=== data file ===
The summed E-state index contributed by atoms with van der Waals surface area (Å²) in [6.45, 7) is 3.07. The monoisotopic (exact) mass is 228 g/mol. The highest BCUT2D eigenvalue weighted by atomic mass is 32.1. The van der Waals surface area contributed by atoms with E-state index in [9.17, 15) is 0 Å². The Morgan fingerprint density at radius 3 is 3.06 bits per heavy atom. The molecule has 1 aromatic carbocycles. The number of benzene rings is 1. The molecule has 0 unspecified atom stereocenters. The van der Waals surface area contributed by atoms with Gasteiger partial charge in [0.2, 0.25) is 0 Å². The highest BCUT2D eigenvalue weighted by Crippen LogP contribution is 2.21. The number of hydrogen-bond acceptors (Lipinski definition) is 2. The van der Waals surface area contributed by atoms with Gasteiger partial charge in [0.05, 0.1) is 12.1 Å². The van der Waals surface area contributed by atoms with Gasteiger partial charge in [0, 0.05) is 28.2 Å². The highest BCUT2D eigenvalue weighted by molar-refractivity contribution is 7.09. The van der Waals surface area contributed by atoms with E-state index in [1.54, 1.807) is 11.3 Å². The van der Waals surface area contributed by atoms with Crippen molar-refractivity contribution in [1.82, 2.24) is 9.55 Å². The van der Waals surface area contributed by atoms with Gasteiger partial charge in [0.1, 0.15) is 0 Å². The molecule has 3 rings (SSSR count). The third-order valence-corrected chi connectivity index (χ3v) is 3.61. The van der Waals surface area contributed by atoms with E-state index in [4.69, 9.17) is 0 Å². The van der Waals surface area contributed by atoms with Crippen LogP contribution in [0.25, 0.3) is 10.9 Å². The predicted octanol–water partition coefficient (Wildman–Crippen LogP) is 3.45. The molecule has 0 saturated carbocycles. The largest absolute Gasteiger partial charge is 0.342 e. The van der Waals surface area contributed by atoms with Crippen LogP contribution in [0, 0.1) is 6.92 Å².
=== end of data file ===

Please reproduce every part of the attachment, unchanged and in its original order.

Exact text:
The summed E-state index contributed by atoms with van der Waals surface area (Å²) in [6.45, 7) is 3.07. The monoisotopic (exact) mass is 228 g/mol. The highest BCUT2D eigenvalue weighted by atomic mass is 32.1. The van der Waals surface area contributed by atoms with E-state index in [9.17, 15) is 0 Å². The Morgan fingerprint density at radius 3 is 3.06 bits per heavy atom. The molecule has 1 aromatic carbocycles. The number of benzene rings is 1. The molecule has 0 unspecified atom stereocenters. The van der Waals surface area contributed by atoms with Gasteiger partial charge in [0.2, 0.25) is 0 Å². The highest BCUT2D eigenvalue weighted by Crippen LogP contribution is 2.21. The number of hydrogen-bond acceptors (Lipinski definition) is 2. The van der Waals surface area contributed by atoms with Gasteiger partial charge in [0.05, 0.1) is 12.1 Å². The van der Waals surface area contributed by atoms with Gasteiger partial charge in [0, 0.05) is 28.2 Å². The highest BCUT2D eigenvalue weighted by molar-refractivity contribution is 7.09. The van der Waals surface area contributed by atoms with E-state index in [1.54, 1.807) is 11.3 Å². The van der Waals surface area contributed by atoms with Crippen molar-refractivity contribution in [1.82, 2.24) is 9.55 Å². The van der Waals surface area contributed by atoms with Gasteiger partial charge in [0.1, 0.15) is 0 Å². The molecule has 3 rings (SSSR count). The third-order valence-corrected chi connectivity index (χ3v) is 3.61. The van der Waals surface area contributed by atoms with E-state index in [4.69, 9.17) is 0 Å². The van der Waals surface area contributed by atoms with Crippen LogP contribution in [0.25, 0.3) is 10.9 Å². The predicted octanol–water partition coefficient (Wildman–Crippen LogP) is 3.45. The molecule has 0 saturated carbocycles. The largest absolute Gasteiger partial charge is 0.342 e. The van der Waals surface area contributed by atoms with Crippen LogP contribution in [0, 0.1) is 6.92 Å².